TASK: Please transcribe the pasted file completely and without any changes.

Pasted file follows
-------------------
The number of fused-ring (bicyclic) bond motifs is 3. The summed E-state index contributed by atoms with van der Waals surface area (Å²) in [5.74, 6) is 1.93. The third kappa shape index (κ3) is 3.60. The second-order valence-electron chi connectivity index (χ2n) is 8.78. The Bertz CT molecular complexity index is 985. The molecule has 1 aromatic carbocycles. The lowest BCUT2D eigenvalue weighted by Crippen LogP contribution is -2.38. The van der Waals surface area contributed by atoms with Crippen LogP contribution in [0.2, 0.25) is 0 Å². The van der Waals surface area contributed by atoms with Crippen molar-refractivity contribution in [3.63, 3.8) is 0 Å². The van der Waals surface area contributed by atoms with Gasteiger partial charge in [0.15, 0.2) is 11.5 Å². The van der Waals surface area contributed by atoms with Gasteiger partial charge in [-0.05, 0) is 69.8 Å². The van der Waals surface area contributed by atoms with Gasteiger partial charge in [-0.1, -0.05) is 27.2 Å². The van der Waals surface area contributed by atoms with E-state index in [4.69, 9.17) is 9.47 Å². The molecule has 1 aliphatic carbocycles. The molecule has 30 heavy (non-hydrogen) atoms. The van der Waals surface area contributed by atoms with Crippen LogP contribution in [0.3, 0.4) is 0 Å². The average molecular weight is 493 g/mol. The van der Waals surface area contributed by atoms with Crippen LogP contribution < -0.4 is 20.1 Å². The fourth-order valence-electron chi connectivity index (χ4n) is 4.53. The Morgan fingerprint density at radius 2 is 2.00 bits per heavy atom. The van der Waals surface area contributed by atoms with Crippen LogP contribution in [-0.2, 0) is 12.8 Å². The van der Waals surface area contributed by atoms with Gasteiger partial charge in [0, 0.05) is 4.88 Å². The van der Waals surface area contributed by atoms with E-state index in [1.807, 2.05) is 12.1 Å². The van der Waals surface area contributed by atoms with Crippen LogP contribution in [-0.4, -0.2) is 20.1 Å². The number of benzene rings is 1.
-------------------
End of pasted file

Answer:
The number of fused-ring (bicyclic) bond motifs is 3. The summed E-state index contributed by atoms with van der Waals surface area (Å²) in [5.74, 6) is 1.93. The third kappa shape index (κ3) is 3.60. The second-order valence-electron chi connectivity index (χ2n) is 8.78. The Bertz CT molecular complexity index is 985. The molecule has 1 aromatic carbocycles. The lowest BCUT2D eigenvalue weighted by Crippen LogP contribution is -2.38. The van der Waals surface area contributed by atoms with Crippen LogP contribution in [0.2, 0.25) is 0 Å². The van der Waals surface area contributed by atoms with Crippen molar-refractivity contribution in [3.63, 3.8) is 0 Å². The van der Waals surface area contributed by atoms with Gasteiger partial charge in [0.15, 0.2) is 11.5 Å². The van der Waals surface area contributed by atoms with Gasteiger partial charge in [-0.05, 0) is 69.8 Å². The van der Waals surface area contributed by atoms with Gasteiger partial charge in [-0.1, -0.05) is 27.2 Å². The van der Waals surface area contributed by atoms with E-state index in [4.69, 9.17) is 9.47 Å². The molecule has 1 aliphatic carbocycles. The molecule has 30 heavy (non-hydrogen) atoms. The van der Waals surface area contributed by atoms with Crippen LogP contribution in [0.3, 0.4) is 0 Å². The average molecular weight is 493 g/mol. The van der Waals surface area contributed by atoms with Crippen LogP contribution < -0.4 is 20.1 Å². The fourth-order valence-electron chi connectivity index (χ4n) is 4.53. The Morgan fingerprint density at radius 2 is 2.00 bits per heavy atom. The van der Waals surface area contributed by atoms with Crippen LogP contribution in [-0.2, 0) is 12.8 Å². The van der Waals surface area contributed by atoms with Gasteiger partial charge in [0, 0.05) is 4.88 Å². The van der Waals surface area contributed by atoms with E-state index in [1.807, 2.05) is 12.1 Å². The van der Waals surface area contributed by atoms with Crippen LogP contribution in [-0.4, -0.2) is 20.1 Å². The number of benzene rings is 1.